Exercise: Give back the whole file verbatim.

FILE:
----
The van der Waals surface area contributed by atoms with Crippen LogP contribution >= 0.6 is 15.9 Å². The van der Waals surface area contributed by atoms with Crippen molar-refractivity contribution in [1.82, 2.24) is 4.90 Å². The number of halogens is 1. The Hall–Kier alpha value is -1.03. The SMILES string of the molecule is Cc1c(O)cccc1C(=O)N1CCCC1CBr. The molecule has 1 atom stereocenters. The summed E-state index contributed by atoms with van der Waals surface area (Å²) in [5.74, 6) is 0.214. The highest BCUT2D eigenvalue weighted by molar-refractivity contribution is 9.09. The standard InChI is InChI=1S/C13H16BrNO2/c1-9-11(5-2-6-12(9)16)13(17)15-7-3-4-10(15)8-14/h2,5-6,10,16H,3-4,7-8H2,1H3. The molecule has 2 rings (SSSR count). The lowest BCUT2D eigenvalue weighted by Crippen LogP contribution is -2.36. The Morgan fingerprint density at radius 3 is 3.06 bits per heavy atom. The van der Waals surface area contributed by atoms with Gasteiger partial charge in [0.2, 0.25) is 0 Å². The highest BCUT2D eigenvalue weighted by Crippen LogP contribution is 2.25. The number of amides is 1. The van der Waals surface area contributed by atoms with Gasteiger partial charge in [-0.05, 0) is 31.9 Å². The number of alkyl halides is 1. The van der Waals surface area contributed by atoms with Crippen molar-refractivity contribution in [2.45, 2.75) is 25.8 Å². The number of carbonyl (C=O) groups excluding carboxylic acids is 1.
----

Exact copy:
The van der Waals surface area contributed by atoms with Crippen LogP contribution >= 0.6 is 15.9 Å². The van der Waals surface area contributed by atoms with Crippen molar-refractivity contribution in [1.82, 2.24) is 4.90 Å². The number of halogens is 1. The Hall–Kier alpha value is -1.03. The SMILES string of the molecule is Cc1c(O)cccc1C(=O)N1CCCC1CBr. The molecule has 1 atom stereocenters. The summed E-state index contributed by atoms with van der Waals surface area (Å²) in [5.74, 6) is 0.214. The highest BCUT2D eigenvalue weighted by molar-refractivity contribution is 9.09. The standard InChI is InChI=1S/C13H16BrNO2/c1-9-11(5-2-6-12(9)16)13(17)15-7-3-4-10(15)8-14/h2,5-6,10,16H,3-4,7-8H2,1H3. The molecule has 2 rings (SSSR count). The lowest BCUT2D eigenvalue weighted by Crippen LogP contribution is -2.36. The Morgan fingerprint density at radius 3 is 3.06 bits per heavy atom. The van der Waals surface area contributed by atoms with Gasteiger partial charge in [0.2, 0.25) is 0 Å². The highest BCUT2D eigenvalue weighted by Crippen LogP contribution is 2.25. The number of amides is 1. The van der Waals surface area contributed by atoms with Gasteiger partial charge in [-0.05, 0) is 31.9 Å². The number of alkyl halides is 1. The van der Waals surface area contributed by atoms with Crippen molar-refractivity contribution in [2.45, 2.75) is 25.8 Å². The number of carbonyl (C=O) groups excluding carboxylic acids is 1.